At its best, Manchester’s Factory Records was the triumph of caprice over calculation. In a landscape in which the glass towers of the latter increasingly hold sway, it doesn’t hurt to take a detour through the backstreets of the former.

Dave Haslam’s final instalment in his Art Decades series of pocket journalism rounds things off with an understated flourish. Pivoted around a brief encounter between singer Grace Jones, her star in the ascendant, and post-punk band A Certain Ratio, more earth-bound by comparison, it traces the trajectories that led to their odd Stockport coupling, taking in New York, Hulme Crescents and several points in between. On the way, it has a lot to say about disco music and discotheques, chart pop and pop art, clothes shops and shopping centres, and the transience which cements their permanence. A Certain Ratio and Grace Jones also get a look-in.

Perhaps inevitably, it’s Jones who emerges the more vividly. For all that she reputedly admired the cut of their hair, A Certain Ratio were never styled by the likes of Jean-Paul Goude. Nor, for that matter, did they ever have the opportunity to take umbrage at being ignored by a chat show host on prime-time television. The daughter of a preacher man, Jones had already wended her way through spells as a go-go dancer and associate Hell’s Angel before finding her groove as a singular singer and model. She was a habitué of Studio 54 while A Certain Ratio, by way of contrast, were discovered playing Manchester’s Band On The Wall; an estimable establishment but one with little room to swing a white horse.

The flame that soldered their circuitry together was Warm Leatherette, the album Jones recorded to establish her post-disco identity. Among its cover versions was her own detached and distracted embodiment of A Certain Ratio label mates Joy Division’s She’s Lost Control, one of the sparingly few occasions on which a performer has been able to hold a candle to an Ian Curtis original. From there, they were only a transatlantic flight and a Martin Hannett-produced backing track away from collaborating on a cover version of Talking Heads’ Houses In Motion, a notion that – following a meeting between Jones and A Certain Ratio in a Stockport bar – remained only notional.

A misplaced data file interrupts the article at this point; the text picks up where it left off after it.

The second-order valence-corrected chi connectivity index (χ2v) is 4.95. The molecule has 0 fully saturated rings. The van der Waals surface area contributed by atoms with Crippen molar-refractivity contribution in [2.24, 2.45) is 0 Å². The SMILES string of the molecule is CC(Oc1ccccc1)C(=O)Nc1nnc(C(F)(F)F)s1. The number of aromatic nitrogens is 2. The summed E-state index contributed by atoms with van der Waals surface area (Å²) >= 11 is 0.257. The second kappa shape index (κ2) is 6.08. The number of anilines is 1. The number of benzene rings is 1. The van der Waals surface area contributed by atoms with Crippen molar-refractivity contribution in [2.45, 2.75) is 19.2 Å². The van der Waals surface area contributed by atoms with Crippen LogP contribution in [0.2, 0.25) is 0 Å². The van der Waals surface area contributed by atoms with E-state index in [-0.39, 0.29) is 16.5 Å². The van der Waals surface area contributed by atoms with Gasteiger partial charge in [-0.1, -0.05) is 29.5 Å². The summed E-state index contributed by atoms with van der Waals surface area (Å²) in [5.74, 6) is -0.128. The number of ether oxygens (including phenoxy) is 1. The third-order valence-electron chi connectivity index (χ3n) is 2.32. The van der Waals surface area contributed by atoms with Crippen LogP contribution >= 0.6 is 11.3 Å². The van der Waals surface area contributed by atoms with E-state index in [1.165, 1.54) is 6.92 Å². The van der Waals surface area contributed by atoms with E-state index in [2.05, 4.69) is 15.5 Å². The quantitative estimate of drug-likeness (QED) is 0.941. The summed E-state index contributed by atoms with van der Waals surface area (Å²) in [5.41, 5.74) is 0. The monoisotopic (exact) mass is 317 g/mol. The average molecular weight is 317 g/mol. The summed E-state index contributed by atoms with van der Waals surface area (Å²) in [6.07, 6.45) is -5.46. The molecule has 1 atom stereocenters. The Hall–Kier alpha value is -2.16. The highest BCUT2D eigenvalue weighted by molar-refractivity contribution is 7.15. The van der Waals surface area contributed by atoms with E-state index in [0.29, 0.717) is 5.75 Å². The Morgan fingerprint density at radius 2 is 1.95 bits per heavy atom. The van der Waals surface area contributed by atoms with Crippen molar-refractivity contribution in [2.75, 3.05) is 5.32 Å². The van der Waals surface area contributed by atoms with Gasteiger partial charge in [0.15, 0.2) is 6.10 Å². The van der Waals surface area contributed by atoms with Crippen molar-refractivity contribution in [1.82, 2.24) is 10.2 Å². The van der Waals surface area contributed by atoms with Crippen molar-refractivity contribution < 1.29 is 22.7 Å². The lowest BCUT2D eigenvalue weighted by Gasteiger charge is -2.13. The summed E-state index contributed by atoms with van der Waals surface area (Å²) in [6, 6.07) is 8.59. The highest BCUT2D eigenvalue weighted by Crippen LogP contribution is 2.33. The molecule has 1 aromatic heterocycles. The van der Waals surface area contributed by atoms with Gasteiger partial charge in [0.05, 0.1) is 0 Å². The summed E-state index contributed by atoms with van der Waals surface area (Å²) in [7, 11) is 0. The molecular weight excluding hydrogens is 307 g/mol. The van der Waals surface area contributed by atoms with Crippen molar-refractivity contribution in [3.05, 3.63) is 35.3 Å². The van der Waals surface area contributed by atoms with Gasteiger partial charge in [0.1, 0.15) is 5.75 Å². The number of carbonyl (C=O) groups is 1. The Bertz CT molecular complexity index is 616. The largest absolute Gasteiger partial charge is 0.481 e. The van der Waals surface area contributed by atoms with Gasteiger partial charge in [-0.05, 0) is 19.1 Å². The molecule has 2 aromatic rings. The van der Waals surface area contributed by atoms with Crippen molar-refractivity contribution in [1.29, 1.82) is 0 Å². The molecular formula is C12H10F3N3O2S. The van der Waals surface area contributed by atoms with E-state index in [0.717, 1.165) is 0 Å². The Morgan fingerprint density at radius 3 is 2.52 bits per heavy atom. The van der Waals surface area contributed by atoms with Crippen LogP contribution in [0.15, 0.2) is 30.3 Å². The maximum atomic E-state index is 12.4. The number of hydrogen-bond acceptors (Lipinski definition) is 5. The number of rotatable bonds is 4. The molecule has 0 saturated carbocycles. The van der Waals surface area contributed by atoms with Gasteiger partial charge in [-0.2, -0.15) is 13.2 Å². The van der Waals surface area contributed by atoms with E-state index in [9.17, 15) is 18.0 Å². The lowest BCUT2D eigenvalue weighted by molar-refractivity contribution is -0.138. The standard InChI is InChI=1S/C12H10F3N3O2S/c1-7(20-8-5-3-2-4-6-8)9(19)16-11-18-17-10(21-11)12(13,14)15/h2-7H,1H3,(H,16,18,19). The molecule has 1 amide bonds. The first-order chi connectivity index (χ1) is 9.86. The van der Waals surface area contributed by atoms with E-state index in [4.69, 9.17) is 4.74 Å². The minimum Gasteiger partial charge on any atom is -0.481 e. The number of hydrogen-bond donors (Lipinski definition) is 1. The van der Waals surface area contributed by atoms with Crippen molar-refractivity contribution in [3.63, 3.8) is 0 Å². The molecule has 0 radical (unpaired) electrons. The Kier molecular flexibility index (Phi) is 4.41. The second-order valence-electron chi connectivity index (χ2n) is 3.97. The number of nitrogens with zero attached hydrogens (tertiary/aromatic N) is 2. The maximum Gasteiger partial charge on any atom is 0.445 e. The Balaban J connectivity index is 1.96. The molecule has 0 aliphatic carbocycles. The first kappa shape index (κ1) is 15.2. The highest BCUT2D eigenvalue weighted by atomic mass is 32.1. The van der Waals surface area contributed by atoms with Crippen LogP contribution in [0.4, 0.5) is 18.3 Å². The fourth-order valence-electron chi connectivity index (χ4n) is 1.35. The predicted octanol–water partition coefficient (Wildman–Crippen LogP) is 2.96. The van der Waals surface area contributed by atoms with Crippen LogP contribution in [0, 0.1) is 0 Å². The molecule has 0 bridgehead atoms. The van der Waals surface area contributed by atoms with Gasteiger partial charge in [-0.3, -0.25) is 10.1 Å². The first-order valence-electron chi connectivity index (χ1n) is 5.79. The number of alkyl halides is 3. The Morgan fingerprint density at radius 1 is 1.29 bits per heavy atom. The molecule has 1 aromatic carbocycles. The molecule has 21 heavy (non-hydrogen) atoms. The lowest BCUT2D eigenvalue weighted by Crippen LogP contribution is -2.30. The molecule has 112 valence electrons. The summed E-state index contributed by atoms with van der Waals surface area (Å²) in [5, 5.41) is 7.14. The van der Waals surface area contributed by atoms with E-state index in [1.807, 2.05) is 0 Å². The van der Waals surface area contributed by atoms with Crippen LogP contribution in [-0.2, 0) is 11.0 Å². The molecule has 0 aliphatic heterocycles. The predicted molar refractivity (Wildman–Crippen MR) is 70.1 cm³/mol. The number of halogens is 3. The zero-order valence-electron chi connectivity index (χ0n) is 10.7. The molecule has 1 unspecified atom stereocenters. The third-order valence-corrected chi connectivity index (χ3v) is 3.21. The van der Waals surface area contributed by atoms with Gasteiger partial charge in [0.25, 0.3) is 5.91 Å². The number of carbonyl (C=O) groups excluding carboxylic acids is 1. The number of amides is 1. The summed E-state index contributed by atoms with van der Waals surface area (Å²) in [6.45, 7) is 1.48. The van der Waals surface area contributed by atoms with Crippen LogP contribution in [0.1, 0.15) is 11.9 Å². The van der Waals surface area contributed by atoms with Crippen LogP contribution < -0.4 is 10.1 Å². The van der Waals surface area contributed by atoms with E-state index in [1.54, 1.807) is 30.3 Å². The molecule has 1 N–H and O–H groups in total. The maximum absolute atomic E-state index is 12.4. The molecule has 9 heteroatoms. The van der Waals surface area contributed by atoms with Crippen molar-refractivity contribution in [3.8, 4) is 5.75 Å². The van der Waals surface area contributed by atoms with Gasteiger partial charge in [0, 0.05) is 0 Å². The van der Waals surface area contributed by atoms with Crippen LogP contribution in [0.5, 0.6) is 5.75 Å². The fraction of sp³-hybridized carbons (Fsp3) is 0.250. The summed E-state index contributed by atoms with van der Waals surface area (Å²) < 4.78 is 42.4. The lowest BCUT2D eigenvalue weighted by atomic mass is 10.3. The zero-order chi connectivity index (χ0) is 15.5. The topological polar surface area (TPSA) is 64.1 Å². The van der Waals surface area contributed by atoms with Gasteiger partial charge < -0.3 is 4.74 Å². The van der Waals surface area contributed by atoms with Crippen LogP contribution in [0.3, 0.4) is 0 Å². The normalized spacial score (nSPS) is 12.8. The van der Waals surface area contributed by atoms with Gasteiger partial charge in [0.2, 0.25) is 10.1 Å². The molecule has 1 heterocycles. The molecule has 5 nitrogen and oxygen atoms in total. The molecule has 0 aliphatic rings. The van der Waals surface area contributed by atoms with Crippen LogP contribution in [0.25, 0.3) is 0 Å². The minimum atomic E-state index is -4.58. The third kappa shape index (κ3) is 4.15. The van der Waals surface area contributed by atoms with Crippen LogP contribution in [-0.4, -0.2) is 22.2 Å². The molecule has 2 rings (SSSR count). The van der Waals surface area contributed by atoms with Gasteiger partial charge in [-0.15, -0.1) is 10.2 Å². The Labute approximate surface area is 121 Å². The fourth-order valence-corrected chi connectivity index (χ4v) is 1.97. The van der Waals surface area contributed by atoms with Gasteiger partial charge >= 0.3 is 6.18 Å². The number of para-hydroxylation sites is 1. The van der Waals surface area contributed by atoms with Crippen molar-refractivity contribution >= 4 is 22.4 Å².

Haslam’s achievement is to relay the tangle of the artists’ parallel timelines with an enthused clarity that only a churl could resist. The opposite of a pub bore, he is deft enough to side-step being mired by the depth of his knowledge into workaday pedantry. Instead, he’s more akin to a disco evangelist, proselytising for the romance of the ground beneath one’s own feet, whether it be a Paris boulevard or the Merseyway Shopping Centre.

Rather than another paean in the Factory hymn book, these days a cottage industry in itself, Haslam’s slender artefact has the catwalk aplomb to resist easy categorisation, celebrating instead the virtues of straying from the desire lines of received wisdom, tracing new constellations from the familiar coordinates of popular culture, whatever one’s vantage point. Capricious by design, it values the curiosity that will inform the next conjunction of the apparently unlikely, and the stories that will foretell.  

By Desmond Bullen


Strawberry and The Big Apple: Grace Jones in Stockport, 1980 by Dave Haslam will be published on April 11, 2024. For more information, click here